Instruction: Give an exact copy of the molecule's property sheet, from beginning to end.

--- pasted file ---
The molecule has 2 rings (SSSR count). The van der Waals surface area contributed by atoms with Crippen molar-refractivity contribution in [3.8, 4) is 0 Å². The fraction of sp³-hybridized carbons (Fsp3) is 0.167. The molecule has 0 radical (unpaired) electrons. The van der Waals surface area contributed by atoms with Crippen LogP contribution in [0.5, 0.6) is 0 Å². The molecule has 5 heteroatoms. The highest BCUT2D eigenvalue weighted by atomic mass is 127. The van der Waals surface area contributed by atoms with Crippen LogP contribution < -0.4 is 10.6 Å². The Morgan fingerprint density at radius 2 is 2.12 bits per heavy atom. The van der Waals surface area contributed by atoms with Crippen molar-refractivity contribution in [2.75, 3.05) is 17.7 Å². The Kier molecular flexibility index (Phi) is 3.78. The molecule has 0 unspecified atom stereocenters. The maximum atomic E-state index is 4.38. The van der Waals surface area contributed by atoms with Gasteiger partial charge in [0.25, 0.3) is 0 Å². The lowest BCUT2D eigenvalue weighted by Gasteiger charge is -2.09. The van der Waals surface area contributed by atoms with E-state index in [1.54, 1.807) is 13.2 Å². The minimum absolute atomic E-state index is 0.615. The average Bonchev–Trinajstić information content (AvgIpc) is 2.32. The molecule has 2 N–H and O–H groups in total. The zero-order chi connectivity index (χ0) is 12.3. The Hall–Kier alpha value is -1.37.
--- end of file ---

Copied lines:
The molecule has 2 rings (SSSR count). The van der Waals surface area contributed by atoms with Crippen molar-refractivity contribution in [3.8, 4) is 0 Å². The fraction of sp³-hybridized carbons (Fsp3) is 0.167. The molecule has 0 radical (unpaired) electrons. The van der Waals surface area contributed by atoms with Crippen LogP contribution in [0.5, 0.6) is 0 Å². The molecule has 5 heteroatoms. The highest BCUT2D eigenvalue weighted by atomic mass is 127. The van der Waals surface area contributed by atoms with Crippen LogP contribution < -0.4 is 10.6 Å². The Morgan fingerprint density at radius 2 is 2.12 bits per heavy atom. The van der Waals surface area contributed by atoms with Crippen molar-refractivity contribution in [2.75, 3.05) is 17.7 Å². The Kier molecular flexibility index (Phi) is 3.78. The molecule has 0 unspecified atom stereocenters. The maximum atomic E-state index is 4.38. The van der Waals surface area contributed by atoms with Gasteiger partial charge in [0.25, 0.3) is 0 Å². The lowest BCUT2D eigenvalue weighted by Gasteiger charge is -2.09. The van der Waals surface area contributed by atoms with E-state index in [1.54, 1.807) is 13.2 Å². The minimum absolute atomic E-state index is 0.615. The average Bonchev–Trinajstić information content (AvgIpc) is 2.32. The molecule has 2 N–H and O–H groups in total. The zero-order chi connectivity index (χ0) is 12.3. The Hall–Kier alpha value is -1.37.